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What’s the Effect of Non-alcoholic Fatty Liver Disease among Women?

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Ten percent of the US population—that is the number of Americans who will likely get diagnosed with non-alcoholic fatty liver disease (NAFLD). If that isn’t scary enough, as early as 2011, a study revealed that it could increase by as much as 50 percent by 2030 if obesity and diabetes rates don’t change.

To be clear, some fat in the liver is normal. It becomes a serious concern if the fat percentage reaches 10 percent of the organ. By then, the long-term health implications can become severe.

When left untreated or managed, NAFLD can result in chronic liver disease (CLD). It can then later progress to cirrhosis, which means the organ experiences significant scarring that gradually damages the healthy liver cells.

Depending on the severity or stage of cirrhosis, the individual becomes a prime candidate for a liver transplant. It also significantly increases the risk of liver cancer.

Because of the damaging lifelong effects of NAFLD, science continues to conduct trials in medical research clinics to understand the condition better, discover possible treatments, or even find a cure. These studies may also focus on one of the underrated issues concerning it: how it impacts women, particularly at different stages of their lives.

The Risks of Women Developing NAFLD

Many diseases can affect both men and women unequally, and NAFLD may be one of them. In a 2021 research in Clinical Gastroenterology and Hepatology, men are likely to develop the condition more frequently than women. However, females diagnosed with it may experience faster progression.

In the systematic review, the team referred to over 50 studies with an accumulative sample size of over 60,000. The analysis then suggested that women actually had at least a 15 percent lower risk of having NAFLD.

But once they already have the disease, the odds of it leading to liver inflammation and damage called non-alcoholic steatohepatitis (NASH) could already be similar to those of men. Worse, they could also be up to 37% at risk of being diagnosed with advanced fibrosis than males.

Further, the increased risk of progression was more pronounced among women 50 years old and above. In other words, these were subjects already in their menopausal stage. The question is why.

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It Could Be All About Estrogen

The answer may be in a 2020 study by the Translational Genomics Research Institute. The review also found a similar result as the 2021 research mentioned above—that is, postmenopausal women are at a higher risk of being diagnosed with NALFD that can progress to fibrosis than premenopausal women.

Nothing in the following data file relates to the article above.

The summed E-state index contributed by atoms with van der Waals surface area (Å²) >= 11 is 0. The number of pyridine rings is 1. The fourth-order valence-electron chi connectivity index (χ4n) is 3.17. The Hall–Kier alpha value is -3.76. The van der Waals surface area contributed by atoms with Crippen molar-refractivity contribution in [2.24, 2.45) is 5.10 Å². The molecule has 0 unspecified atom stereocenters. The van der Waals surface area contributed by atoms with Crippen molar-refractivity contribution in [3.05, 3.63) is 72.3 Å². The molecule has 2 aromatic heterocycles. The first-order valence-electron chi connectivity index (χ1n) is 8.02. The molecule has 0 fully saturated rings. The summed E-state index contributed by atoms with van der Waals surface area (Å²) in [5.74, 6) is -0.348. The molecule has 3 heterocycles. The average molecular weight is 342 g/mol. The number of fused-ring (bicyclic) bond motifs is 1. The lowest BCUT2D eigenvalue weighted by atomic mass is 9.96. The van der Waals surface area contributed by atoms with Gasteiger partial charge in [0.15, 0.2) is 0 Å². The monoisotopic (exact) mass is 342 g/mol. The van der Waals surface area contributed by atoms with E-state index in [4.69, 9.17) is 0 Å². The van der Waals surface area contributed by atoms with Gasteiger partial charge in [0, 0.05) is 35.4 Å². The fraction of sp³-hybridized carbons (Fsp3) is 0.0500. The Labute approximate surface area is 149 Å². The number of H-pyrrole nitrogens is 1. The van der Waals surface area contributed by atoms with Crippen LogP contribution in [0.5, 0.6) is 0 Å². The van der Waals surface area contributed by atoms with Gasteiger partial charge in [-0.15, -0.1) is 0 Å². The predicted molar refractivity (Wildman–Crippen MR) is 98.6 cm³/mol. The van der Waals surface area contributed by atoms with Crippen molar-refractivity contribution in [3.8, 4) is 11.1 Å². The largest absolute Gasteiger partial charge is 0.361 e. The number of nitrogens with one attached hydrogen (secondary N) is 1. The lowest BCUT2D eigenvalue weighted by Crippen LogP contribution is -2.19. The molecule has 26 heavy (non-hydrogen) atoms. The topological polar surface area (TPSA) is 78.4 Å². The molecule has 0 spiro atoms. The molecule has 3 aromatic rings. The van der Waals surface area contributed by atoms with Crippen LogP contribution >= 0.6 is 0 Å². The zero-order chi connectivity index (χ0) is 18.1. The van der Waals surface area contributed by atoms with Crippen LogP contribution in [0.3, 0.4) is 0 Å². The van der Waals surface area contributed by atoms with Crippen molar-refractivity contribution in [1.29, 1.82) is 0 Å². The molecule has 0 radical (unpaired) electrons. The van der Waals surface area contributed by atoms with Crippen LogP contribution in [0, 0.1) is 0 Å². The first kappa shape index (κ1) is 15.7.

The reason could be the levels of estrogen in the body. Estrogen is a reproductive female hormone (although males can also produce it in smaller quantities) that plays a huge role in maintaining women’s sexual characteristics and fertility. For example, it stimulates the ovaries to produce egg follicles for fertilization and implantation in the uterus.

However, it can also have a non-sexual-related function, and one of these concerns the liver. It maintains homeostasis in the organ, so it becomes less susceptible to inflammation and damage—two hallmark signs of NAFLD. Simply put, it protects the liver.

As a hormone, though, estrogen levels can fluctuate, sometimes wildly. For women in their menopausal age, their estrogen declines sharply, that they hardly produce it anymore. Considering the protective effects, the significantly lower levels may mean that they become more prone to NAFLD later.

Do these studies mean that young women with high estrogen levels are less likely to develop this fatty liver disease? The answer is no. In fact, NAFLD is strongly associated with polycystic ovarian syndrome (PCOS), a condition that affects up to 12 percent of women in their child-bearing years.

In a 2018 study in Reproductive Health, women with PCOS could increase their risk of NAFLD by 2.3 times compared to those who didn’t have it. This is even after the researchers accounted for geographical location and obesity.

However, they found a strong link between hyperandrogenism, which indicates abnormal levels of male sex hormones, PCOS, and NAFLD.

The more pronounced hyperandrogenism was, the more likely the woman could develop fatty liver disease. Higher estrogen levels are also closely tied to higher estrogen since the body converts androgens to the latter hormone.

NAFLD can be tricky to diagnose since, often, it doesn’t show symptoms at earlier stages. The only way to determine it is during a liver function test.

Thus, women with PCOS and menopausal females may consider undergoing regular organ exams each year. They may also participate in clinical trials to learn how to manage their condition more effectively and even help other women in the future.

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